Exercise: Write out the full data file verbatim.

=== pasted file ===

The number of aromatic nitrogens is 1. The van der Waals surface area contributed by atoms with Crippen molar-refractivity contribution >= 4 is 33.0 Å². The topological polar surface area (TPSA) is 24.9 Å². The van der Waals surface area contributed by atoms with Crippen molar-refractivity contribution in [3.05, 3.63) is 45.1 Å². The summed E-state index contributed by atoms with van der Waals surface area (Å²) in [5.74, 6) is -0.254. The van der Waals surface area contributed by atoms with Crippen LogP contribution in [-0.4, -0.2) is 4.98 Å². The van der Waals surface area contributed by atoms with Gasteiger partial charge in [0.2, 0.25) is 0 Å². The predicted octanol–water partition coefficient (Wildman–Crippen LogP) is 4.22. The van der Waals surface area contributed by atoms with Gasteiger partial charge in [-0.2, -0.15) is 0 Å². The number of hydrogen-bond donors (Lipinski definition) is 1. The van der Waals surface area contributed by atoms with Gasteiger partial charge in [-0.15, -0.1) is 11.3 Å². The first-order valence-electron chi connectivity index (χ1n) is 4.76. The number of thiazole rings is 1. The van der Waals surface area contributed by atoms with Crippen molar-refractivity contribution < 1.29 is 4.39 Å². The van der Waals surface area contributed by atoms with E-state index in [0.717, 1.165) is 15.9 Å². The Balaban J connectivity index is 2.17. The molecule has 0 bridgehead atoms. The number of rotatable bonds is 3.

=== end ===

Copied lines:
The number of aromatic nitrogens is 1. The van der Waals surface area contributed by atoms with Crippen molar-refractivity contribution >= 4 is 33.0 Å². The topological polar surface area (TPSA) is 24.9 Å². The van der Waals surface area contributed by atoms with Crippen molar-refractivity contribution in [3.05, 3.63) is 45.1 Å². The summed E-state index contributed by atoms with van der Waals surface area (Å²) in [5.74, 6) is -0.254. The van der Waals surface area contributed by atoms with Crippen LogP contribution in [-0.4, -0.2) is 4.98 Å². The van der Waals surface area contributed by atoms with Gasteiger partial charge in [0.2, 0.25) is 0 Å². The predicted octanol–water partition coefficient (Wildman–Crippen LogP) is 4.22. The van der Waals surface area contributed by atoms with Gasteiger partial charge in [-0.2, -0.15) is 0 Å². The number of hydrogen-bond donors (Lipinski definition) is 1. The van der Waals surface area contributed by atoms with Gasteiger partial charge in [-0.15, -0.1) is 11.3 Å². The first-order valence-electron chi connectivity index (χ1n) is 4.76. The number of thiazole rings is 1. The van der Waals surface area contributed by atoms with Crippen molar-refractivity contribution < 1.29 is 4.39 Å². The van der Waals surface area contributed by atoms with E-state index in [0.717, 1.165) is 15.9 Å². The Balaban J connectivity index is 2.17. The molecule has 0 bridgehead atoms. The number of rotatable bonds is 3.